Impact of Urology Trainee Debt Levels on Future Practice Choices and Expectations

Andrew M. Harris, Raymond Fang, Dan Sadowski, William Meeks, Danil Makarov, Patrick McKenna, Raj Pruthi, Chris Gonzalez, Steven Schlossberg, Matthew Gettman, Amanda North

Research output: Contribution to journalArticlepeer-review

1 Scopus citations


Introduction:Excessive trainee debt continues to be a problem. Little is known about how debt influences future practice decisions. We sought to examine the correlation between educational debt and anticipated practice choices and career expectations to better understand the impact of debt on urology trainees to inform urology workforce policy.Methods:Data were collected from urology trainees who completed the AUA Annual Census between 2016 and 2018. We examined level of debt among urology trainees against their anticipated practice choices compensation expectation and various debt relief variables.Results:Among 705 U.S. urology trainees who completed the survey, 22% had no debt, 23% had <$150,000 debt, 27% had $150,000 to $250,000 of debt, and the remaining 27% had >$250,000. Debt level did not appear to significantly affect anticipated future practice setting or the decision to pursue fellowship. Concerning how loan forgiveness influenced practice opportunity, 31% of trainees reported no effect, 42% some effect and 27% great effect. Those trainees with higher level of debt appeared to be more likely to accept a practice opportunity if loan forgiveness was offered (p ≤0.001). Those trainees with higher level of debt were more likely to anticipate higher annual compensation as compared to those with less debt (p=0.001).Conclusions:Nearly 70% of those trainees with debt had $150,000 of debt or higher. Our study showed carrying educational debt is statistically associated with trainees' choice of anticipated practice for better compensation and tuition forgiveness. Workforce policy should consider addressing the financial burden of urology trainees.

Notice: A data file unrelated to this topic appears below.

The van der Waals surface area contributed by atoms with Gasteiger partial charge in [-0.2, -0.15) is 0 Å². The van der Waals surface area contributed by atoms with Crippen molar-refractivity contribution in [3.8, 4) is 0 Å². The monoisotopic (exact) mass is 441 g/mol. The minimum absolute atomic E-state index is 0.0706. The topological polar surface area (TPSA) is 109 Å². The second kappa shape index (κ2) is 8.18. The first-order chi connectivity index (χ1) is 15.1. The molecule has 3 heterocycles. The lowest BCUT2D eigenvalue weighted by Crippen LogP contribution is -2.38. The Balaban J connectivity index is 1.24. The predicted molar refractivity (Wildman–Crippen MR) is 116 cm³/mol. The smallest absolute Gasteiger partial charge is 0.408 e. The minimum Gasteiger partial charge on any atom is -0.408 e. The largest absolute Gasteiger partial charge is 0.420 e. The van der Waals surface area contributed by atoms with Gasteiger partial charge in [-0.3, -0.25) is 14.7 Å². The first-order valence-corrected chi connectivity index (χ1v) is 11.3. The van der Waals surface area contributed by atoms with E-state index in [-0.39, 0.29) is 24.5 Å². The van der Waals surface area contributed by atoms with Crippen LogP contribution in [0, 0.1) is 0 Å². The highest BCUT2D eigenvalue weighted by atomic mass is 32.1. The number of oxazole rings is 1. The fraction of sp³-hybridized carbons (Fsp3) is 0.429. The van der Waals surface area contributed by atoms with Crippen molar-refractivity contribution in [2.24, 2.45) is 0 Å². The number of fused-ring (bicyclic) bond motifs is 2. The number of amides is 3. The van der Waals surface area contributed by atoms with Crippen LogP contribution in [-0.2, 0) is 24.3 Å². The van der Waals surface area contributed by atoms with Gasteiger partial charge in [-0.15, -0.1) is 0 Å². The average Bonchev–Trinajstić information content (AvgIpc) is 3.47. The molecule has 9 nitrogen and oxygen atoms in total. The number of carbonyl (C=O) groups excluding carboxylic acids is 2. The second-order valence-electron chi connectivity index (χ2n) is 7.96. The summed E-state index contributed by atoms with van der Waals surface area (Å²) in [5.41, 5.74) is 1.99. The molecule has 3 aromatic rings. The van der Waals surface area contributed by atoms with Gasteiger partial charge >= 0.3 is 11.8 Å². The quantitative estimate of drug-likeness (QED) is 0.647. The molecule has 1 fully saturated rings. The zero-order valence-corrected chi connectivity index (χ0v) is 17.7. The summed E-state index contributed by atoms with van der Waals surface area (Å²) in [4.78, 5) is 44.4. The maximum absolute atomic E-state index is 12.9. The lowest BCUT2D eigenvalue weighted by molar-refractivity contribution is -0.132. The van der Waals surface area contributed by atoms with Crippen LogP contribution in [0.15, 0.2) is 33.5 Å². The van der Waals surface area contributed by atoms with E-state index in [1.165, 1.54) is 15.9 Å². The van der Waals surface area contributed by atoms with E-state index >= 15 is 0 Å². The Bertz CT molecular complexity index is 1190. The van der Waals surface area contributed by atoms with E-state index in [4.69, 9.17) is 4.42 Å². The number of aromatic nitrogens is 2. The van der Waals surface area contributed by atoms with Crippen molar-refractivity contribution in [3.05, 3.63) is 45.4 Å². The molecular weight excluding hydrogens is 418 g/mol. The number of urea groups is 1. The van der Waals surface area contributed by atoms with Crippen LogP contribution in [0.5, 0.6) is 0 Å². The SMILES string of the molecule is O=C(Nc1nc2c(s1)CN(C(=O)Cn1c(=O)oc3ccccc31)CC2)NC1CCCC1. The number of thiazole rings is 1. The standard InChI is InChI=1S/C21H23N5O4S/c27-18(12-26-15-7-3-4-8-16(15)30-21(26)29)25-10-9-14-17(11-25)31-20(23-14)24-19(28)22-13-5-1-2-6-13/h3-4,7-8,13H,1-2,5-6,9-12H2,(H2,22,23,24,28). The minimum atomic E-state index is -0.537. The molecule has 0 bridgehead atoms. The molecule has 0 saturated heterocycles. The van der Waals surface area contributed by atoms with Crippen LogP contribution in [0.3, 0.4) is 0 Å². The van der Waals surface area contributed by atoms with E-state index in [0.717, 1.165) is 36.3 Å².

Original languageEnglish (US)
Pages (from-to)303-307
Number of pages5
JournalUrology Practice
Issue number2
StatePublished - Mar 1 2021


  • education
  • financial support
  • internship and residency
  • medical
  • urology

ASJC Scopus subject areas

  • Urology


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